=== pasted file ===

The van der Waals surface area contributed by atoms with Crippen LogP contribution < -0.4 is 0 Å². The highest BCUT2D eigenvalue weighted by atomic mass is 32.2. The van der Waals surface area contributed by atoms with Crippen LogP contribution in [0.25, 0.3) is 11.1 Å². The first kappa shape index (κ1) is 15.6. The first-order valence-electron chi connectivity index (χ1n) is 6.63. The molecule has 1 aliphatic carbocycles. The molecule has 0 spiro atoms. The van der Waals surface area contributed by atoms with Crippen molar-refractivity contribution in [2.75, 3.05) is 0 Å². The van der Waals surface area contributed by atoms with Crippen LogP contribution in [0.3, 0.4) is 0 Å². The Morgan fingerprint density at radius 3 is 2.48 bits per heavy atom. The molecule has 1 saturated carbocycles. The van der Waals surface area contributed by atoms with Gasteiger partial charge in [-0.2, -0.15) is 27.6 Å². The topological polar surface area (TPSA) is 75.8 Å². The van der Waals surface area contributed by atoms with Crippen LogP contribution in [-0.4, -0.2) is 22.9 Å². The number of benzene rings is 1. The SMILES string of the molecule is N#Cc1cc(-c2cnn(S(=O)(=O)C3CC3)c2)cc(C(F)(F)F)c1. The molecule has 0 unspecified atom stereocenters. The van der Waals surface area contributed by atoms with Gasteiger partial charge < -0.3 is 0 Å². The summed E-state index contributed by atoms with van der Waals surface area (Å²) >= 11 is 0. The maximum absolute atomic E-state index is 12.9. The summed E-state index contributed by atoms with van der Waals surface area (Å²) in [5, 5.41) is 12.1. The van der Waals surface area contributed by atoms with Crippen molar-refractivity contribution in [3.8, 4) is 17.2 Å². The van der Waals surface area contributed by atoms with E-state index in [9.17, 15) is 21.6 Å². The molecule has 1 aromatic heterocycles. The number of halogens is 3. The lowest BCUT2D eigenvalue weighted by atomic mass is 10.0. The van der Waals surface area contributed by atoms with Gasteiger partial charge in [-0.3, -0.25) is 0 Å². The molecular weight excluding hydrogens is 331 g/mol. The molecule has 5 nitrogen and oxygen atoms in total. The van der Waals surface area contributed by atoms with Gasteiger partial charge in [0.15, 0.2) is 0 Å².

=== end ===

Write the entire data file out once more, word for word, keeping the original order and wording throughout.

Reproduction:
The van der Waals surface area contributed by atoms with Crippen LogP contribution < -0.4 is 0 Å². The highest BCUT2D eigenvalue weighted by atomic mass is 32.2. The van der Waals surface area contributed by atoms with Crippen LogP contribution in [0.25, 0.3) is 11.1 Å². The first kappa shape index (κ1) is 15.6. The first-order valence-electron chi connectivity index (χ1n) is 6.63. The molecule has 1 aliphatic carbocycles. The molecule has 0 spiro atoms. The van der Waals surface area contributed by atoms with Crippen molar-refractivity contribution in [2.75, 3.05) is 0 Å². The van der Waals surface area contributed by atoms with Crippen LogP contribution in [0.3, 0.4) is 0 Å². The Morgan fingerprint density at radius 3 is 2.48 bits per heavy atom. The molecule has 1 saturated carbocycles. The van der Waals surface area contributed by atoms with Gasteiger partial charge in [-0.2, -0.15) is 27.6 Å². The topological polar surface area (TPSA) is 75.8 Å². The van der Waals surface area contributed by atoms with Crippen LogP contribution in [-0.4, -0.2) is 22.9 Å². The number of benzene rings is 1. The SMILES string of the molecule is N#Cc1cc(-c2cnn(S(=O)(=O)C3CC3)c2)cc(C(F)(F)F)c1. The molecule has 0 unspecified atom stereocenters. The van der Waals surface area contributed by atoms with Gasteiger partial charge < -0.3 is 0 Å². The summed E-state index contributed by atoms with van der Waals surface area (Å²) >= 11 is 0. The maximum absolute atomic E-state index is 12.9. The summed E-state index contributed by atoms with van der Waals surface area (Å²) in [5, 5.41) is 12.1. The van der Waals surface area contributed by atoms with Crippen molar-refractivity contribution in [3.8, 4) is 17.2 Å². The van der Waals surface area contributed by atoms with E-state index in [9.17, 15) is 21.6 Å². The molecule has 1 aromatic heterocycles. The number of halogens is 3. The lowest BCUT2D eigenvalue weighted by atomic mass is 10.0. The van der Waals surface area contributed by atoms with Gasteiger partial charge in [-0.3, -0.25) is 0 Å². The molecular weight excluding hydrogens is 331 g/mol. The molecule has 5 nitrogen and oxygen atoms in total. The van der Waals surface area contributed by atoms with Gasteiger partial charge in [0.15, 0.2) is 0 Å².